I did a rain meditation this morning, sitting outside in a damp rocker. My bare, wet feet felt too chilled, at first, in the forty-two-degree morning; soon they adjusted, or I forgot about them.
And I went into a sweet reverie as I gazed up at the luscious ring of trees edging our property:
What would it be like to borrow -
that alder treetop over there – the leafless, ever-more branching one – to paint across a
giant canvas? would it produce an arteries-and-veins pattern, the very image of the human circulatory system?
the hemlock with its curved tip? might it be capable of marking feather patterns through paint across a page?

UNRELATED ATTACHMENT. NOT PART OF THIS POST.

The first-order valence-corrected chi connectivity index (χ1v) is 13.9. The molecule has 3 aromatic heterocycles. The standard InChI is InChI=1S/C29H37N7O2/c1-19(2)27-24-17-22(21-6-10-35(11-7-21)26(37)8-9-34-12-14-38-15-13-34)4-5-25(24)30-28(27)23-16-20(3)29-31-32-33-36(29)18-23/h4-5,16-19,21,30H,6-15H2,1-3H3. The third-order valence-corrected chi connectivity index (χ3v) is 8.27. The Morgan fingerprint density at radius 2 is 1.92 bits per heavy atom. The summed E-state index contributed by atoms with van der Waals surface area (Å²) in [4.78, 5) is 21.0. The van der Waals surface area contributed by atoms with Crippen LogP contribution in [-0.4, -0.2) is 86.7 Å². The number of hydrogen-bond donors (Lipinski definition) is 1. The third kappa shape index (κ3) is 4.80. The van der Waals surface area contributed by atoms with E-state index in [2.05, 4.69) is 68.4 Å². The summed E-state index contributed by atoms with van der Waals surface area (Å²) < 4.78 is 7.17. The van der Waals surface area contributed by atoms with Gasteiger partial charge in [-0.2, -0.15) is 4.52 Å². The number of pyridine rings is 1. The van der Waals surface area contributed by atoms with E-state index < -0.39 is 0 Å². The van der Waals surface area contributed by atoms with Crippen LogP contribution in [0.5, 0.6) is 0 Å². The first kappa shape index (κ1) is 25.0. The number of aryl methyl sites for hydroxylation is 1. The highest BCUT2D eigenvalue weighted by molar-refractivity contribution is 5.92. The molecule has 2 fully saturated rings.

one of the Douglas fir cones? any chance that “mouse tail” shape would arrive intact as prints along paper?
might a hunk of pigment-drenched moss mimic fur as it touches paper?
or would lichen reimagine itself as splotches with negative-space holes?
what inside of us – in the very deepest recesses of this Earthly body – would likewise arrive as painted markings on the page?
As I walked back indoors, I remembered the orizomegami class I took three days ago -
my thrill at the unpredictable ways the colors saturated and arranged themselves on the
And in that small memory, I felt the indelible patterns of the natural world painted across the walls of my bones.
All blog images created & photographed by Jennifer J. Wilhoit unless otherwise noted. Please circulate images with photo credit: "©2019 JenniferJWilhoit/TEALarbor stories. AllRightsReserved."